Consider a protein-ligand binding model. How easy is it to predict the best and worst binders in terms of affinity? Now, how hard is it to quantitatively rank these binders in terms of free energy of binding?
The former, while not an easy problem, has been solved in various ways multiple times for individual problems. In fact a new docking program is expected to at least achieve the minimal goal of ranking the most active ligands at the top and the least active at the bottom.
However, in spite of impressive advances, the latter problem is still regarded as a holy grail.
Now consider molecular dynamics simulations of proteins. Coarse-grained MD approximates atomistic details by subsuming them into a broader framework; for instance, "united atom" force fields will sometimes treat the hydrogen atoms attached to carbons implicitly without explicitly representing them. Coarse-grained MD has been indispensable for simulating large systems where explicit representation of fine details would be prohibitively time-consuming. But coarse grained MD would not always be able to shed light on cases where the fine details do matter, such as proton transfer in enzyme active sites and the general detailed modeling of enzymatic reactions.
Finally, consider solvation models in molecular simulations, a topic of perpetual development and high interest. Implicit models where the solvent and solute are considered as mean dielectrics and their interaction is modeled as a sum of electrostatic and non-electrostatic interactions are all the rage. They frequently work very well and I have myself used them numerous times. But consider cases where the detailed thermodynamics of individual water molecules in protein active sites need to be modeled. Implicit solvation can be of scant use in such circumstances. The use of implicit solvation often makes general predictions about qualitative differences between protein-ligand interactions possible, but it can mask the detailed reasons for those differences and indeed cannot even account for such differences many times.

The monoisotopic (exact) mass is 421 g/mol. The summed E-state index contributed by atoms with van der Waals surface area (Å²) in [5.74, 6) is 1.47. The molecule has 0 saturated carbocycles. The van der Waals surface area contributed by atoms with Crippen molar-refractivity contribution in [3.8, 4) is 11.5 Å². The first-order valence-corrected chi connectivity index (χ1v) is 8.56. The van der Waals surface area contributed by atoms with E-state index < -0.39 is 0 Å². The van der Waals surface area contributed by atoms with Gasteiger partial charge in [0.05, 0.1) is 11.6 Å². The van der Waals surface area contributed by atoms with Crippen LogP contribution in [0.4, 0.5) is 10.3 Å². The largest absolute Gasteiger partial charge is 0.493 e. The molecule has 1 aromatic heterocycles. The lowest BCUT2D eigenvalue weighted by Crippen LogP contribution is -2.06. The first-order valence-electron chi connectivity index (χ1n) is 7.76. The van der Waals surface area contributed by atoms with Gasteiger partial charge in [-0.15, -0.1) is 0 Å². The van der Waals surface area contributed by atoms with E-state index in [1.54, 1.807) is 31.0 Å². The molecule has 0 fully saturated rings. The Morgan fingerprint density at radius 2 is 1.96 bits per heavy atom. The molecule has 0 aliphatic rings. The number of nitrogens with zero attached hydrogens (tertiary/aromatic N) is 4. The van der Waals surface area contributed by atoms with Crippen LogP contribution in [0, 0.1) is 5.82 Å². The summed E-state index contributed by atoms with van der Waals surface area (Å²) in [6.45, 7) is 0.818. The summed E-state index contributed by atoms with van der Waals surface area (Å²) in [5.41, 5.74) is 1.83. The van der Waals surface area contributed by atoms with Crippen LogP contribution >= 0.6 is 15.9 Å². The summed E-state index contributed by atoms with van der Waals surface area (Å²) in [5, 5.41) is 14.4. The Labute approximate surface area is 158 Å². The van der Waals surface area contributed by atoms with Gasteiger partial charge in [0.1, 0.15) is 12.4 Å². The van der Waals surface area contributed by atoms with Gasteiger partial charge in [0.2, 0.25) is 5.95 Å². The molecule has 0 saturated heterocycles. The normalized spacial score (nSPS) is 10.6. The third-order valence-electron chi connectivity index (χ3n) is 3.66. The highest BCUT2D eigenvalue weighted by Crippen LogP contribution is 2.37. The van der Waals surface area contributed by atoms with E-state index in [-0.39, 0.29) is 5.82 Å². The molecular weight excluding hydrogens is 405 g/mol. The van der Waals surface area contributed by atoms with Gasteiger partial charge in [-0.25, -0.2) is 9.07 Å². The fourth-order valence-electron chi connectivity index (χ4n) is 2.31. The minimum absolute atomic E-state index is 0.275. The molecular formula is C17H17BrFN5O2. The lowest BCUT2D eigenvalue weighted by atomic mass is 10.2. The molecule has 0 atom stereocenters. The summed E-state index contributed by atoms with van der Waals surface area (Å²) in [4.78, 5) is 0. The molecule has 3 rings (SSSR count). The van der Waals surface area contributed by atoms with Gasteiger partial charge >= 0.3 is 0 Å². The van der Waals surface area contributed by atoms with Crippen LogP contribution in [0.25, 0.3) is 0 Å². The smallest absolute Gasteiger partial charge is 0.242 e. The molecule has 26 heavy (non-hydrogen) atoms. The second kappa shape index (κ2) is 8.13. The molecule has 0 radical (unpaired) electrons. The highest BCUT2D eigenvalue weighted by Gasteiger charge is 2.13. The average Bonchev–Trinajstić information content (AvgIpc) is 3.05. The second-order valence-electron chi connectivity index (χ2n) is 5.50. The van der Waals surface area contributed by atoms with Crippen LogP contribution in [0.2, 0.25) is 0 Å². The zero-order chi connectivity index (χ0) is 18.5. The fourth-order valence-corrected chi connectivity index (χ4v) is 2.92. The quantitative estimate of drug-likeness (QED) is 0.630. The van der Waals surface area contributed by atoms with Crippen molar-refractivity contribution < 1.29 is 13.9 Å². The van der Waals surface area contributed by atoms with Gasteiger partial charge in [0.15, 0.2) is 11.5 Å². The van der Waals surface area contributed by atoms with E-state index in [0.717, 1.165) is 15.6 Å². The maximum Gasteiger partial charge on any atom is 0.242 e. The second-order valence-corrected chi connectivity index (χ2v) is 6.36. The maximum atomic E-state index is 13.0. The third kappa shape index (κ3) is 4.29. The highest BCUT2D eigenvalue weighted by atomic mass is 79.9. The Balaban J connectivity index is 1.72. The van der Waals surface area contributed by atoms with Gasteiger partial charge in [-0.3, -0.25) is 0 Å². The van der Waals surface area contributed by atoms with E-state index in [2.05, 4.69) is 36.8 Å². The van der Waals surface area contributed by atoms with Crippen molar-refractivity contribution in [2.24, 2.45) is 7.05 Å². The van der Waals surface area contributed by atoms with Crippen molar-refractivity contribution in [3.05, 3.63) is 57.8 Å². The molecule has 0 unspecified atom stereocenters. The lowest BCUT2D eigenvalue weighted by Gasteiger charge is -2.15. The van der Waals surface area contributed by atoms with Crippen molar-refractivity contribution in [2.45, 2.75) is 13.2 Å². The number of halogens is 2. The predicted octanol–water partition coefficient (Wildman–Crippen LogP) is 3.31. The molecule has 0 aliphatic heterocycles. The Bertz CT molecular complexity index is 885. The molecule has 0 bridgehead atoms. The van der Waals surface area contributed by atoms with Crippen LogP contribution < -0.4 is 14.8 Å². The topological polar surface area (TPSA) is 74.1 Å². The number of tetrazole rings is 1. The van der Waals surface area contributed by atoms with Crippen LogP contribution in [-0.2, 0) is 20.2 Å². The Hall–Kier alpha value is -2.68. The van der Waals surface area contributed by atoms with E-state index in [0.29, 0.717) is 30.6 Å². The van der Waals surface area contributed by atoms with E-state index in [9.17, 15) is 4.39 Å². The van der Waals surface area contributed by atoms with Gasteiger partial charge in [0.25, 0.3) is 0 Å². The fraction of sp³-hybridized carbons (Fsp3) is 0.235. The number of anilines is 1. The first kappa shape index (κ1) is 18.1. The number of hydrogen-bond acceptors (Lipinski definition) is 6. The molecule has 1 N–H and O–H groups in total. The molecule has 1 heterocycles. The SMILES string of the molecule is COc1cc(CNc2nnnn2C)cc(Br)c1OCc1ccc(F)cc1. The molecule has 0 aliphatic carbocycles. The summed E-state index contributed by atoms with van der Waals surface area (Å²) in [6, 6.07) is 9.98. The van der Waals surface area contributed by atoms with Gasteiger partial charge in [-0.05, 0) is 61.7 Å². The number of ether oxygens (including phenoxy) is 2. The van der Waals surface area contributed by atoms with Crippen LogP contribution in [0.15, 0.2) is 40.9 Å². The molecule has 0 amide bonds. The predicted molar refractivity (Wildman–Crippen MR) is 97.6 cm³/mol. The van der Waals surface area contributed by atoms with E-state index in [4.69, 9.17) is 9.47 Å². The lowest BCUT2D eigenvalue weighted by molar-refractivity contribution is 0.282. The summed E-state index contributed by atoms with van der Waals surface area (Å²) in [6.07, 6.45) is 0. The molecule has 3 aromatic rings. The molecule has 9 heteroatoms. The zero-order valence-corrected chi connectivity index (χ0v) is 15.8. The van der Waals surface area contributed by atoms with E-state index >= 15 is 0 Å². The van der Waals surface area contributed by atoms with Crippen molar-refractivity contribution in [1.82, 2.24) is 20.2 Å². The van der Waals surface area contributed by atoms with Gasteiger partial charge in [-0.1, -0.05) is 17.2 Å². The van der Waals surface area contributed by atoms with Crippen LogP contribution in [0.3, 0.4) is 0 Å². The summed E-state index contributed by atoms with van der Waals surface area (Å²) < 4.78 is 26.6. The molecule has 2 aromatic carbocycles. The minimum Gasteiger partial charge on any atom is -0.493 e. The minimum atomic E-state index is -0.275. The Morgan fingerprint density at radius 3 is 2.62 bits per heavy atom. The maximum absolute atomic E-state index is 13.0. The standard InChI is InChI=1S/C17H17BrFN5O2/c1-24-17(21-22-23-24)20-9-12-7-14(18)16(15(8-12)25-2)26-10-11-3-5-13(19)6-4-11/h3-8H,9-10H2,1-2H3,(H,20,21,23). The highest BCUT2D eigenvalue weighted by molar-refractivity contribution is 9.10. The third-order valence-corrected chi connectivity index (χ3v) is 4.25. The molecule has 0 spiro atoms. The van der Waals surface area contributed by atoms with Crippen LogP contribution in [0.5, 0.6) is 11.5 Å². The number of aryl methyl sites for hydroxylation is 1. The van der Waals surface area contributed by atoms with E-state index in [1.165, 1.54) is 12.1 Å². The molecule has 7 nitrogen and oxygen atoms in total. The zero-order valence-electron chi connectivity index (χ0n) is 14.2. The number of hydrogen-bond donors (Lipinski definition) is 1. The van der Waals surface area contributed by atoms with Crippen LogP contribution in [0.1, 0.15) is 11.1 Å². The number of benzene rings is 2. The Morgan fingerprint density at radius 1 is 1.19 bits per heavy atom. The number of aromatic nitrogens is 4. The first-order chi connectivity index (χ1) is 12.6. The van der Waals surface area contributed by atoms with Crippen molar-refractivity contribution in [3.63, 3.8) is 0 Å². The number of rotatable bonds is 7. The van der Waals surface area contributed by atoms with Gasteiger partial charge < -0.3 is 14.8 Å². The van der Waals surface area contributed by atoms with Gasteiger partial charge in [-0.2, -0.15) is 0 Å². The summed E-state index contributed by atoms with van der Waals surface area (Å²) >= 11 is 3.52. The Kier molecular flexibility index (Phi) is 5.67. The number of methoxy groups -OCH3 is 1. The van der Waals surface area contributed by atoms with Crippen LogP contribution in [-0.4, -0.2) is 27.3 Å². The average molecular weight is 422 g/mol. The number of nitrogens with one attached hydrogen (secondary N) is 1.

Something similar seems to be happening for climate change. It is relatively easy to make general statements about extreme events occurring. It is generally true that putting all that buried CO2 back into the atmosphere as a high entropy substance is probably a bad idea, and that cutting emissions is probably a good idea. My problem is not so much about politicians suggesting such general solutions as it is about them sounding crystal clear about all the scientific details. It's much harder to predict the details about individual effects and 'rank' them in terms of their severity, nor is it easier to rank individual solutions to the problem in terms of relative impact. That is something that is an inherent limitation of the science at this point, and any good scientist worth his salt should acknowledge this. Nonetheless, the science has been declared 'settled' and politicians seem to suggest implementing concrete policies in spite of the coarse-grained nature of the problem. As I mentioned before, the fathers of empirical inquiry Newton, Bacon, Locke, Boyle and Hume would have been rather chagrined with this state of affairs.
It's even more disconcerting to realize that activists propose solar and wind power which could be useful in limited amounts but have by no means proven to be robust, as global high energy density solutions. On the other hand there is nuclear power, a proven existing technology that packs more energy than any other, is clean, decidedly CO2-free and highly efficient and deployable. Yet the same politicians who condemn fossil fuels and talk about climate change constantly fail to tout the one solution that could solve the problem they are trying to address. What can you say when someone ignores a solution to a problem that's staring them in the face?
Freeman Dyson, who has been duly and gratuitously vilified for his skepticism about climate models, said that he lost interest in climate change when the issue turned from scientific to political. One can understand why he said that. The exemplar of tentative scientific understanding was Niels Bohr, and Einstein's quip about him captures the perfect attitude we should all have about complex scientific issues, an attitude that is sadly lost on many climate modelers; Einstein said of Bohr that "He looks like someone who never behaves as if he is in possession of the truth, but one who is perpetually groping".
Gropers are especially encouraged to apply to The Academy.